What The PS4 Reveal Means For Xbox
Whether you consider Sony the enemy or not, the PlayStation 4 press conference last night made for interesting viewing for Xbox fans. As the first of the two rival companies to blink when it comes to a next-generation machine, it gave clues as to how games on the Xbox 720 will look, feel and play.
While we won't know for sure until Microsoft's own reveal, we can at least make some early predictions as to where PlayStation has put itself at an advantage and where Sony might have dropped the ball. Read on for a guaranteed 98.5% fanboyism-free analysis.
The first thing to recognise is that cross-platform games are probably going to look much more similar this time around. Sony confirmed that this time around the PlayStation will be much closer to PC technology than the bizarre Skynet nonsense they filled the PS3 with. To be clear, PC tech makes it easier for developers to make games for the console, resulting in better optimised games. It's an advantage the Xbox 360 has enjoyed for an entire generation but one that is about to be erased.
The Unreal Engine was bound to make an appearance, and both Sony and Microsoft will be doing their utmost to ensure Epic's dominant technology runs without compromise on the console. Sony's tech bod proudly announced that the console will have 8GB of unified memory, perhaps expecting raucous applause and shirt helicoptering from the audience. While the response was more subdued, it is a big deal for developers.
Both the Xbox 360 and PS3 feature a modest 512MB of RAM, but the PS3 further hamstrung itself by splitting its allocation evenly in half between graphics and other processing. That meant if there was a visually intensive scene the PS3 was unable to 'borrow' memory from, say, the physics engine. Again, that's no longer going to be a problem, so a competitive advantage in the fresh console war is realistically going to come from exclusive games, services and peripherals. Let's be generous and talk about where Sony got it right first.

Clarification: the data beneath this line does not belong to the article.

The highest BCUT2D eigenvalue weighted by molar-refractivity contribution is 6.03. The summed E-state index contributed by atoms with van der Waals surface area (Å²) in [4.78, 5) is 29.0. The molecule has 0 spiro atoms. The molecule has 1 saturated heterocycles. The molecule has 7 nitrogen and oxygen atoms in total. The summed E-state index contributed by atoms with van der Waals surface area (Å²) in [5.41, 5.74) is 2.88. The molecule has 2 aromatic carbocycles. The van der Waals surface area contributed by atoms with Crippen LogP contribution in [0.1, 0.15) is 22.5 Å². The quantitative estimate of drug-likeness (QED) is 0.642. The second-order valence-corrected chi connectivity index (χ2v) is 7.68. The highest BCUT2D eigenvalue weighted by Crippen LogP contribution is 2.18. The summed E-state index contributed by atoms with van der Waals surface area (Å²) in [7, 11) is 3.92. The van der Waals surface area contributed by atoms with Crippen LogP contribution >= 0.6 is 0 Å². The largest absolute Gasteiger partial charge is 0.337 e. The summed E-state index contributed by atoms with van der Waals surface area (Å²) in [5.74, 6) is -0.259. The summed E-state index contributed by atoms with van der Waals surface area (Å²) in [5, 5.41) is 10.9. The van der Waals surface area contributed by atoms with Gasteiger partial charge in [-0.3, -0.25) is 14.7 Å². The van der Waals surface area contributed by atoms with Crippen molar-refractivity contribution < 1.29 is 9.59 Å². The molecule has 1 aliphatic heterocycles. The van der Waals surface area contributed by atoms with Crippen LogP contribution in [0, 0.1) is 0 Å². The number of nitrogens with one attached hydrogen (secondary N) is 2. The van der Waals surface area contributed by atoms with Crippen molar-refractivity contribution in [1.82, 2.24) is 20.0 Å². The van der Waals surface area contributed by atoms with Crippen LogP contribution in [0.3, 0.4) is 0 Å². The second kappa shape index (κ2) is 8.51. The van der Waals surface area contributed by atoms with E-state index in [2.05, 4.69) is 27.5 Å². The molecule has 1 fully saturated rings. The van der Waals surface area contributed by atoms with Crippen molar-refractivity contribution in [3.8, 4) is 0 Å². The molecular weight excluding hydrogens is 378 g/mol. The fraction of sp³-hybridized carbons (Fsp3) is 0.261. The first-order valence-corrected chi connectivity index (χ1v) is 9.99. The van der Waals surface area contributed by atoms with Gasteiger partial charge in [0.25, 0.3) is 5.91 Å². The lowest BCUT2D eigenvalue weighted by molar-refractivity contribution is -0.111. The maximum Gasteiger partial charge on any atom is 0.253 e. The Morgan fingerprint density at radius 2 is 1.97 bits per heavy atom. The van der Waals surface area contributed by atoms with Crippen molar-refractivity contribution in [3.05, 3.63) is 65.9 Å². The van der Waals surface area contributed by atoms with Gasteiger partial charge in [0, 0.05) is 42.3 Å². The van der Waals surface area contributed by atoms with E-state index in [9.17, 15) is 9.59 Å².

Arguably Sony's biggest trump card is the Gaikai video streaming technology which seems to form the basis of the new PlayStation Network. It takes the things that were brilliant about OnLive and applies them to the next generation, with none of the things that were faintly rubbish about OnLive. Streaming and sharing video clips are built into the system, every PS4 is capable of broadcasting and it uses the missing-presumed-dead Vita as a Wii U style controller.
Depending on how cloud tech and video streaming is used, it could well be the clearest difference between PlayStation 4 and Xbox Live. Instant demos and downloads, the ability to jump in and control a friend's game and just the creation of a social network rich with entertaining game clips and streams should all be considered a good thing. Again, after years of PlayStation Network being a clunky imitation of Xbox Live, that advantage may well have disappeared entirely.
The addition of real names and faces might well make Playstation Network a more pleasant place to hang out as well. People tend to be less abusive when the cover of anonymity is removed and while there will still be arguments forged in the heat of TDM, we reckon there'll be less open hostility.
A final win for Sony was Jonathan Blow's brief mention of self-publishing for independent developers on PlayStation Network. There were few details about how this will work, but given that Microsoft are shutting down the already-ghettoised Indie Games channel, it suggests that they are moving in the opposite direction towards a more controlled environment. That could be bad news if the PS4 ends up being a place indie developers flock to - remember, this is an easier machine to create games for as well.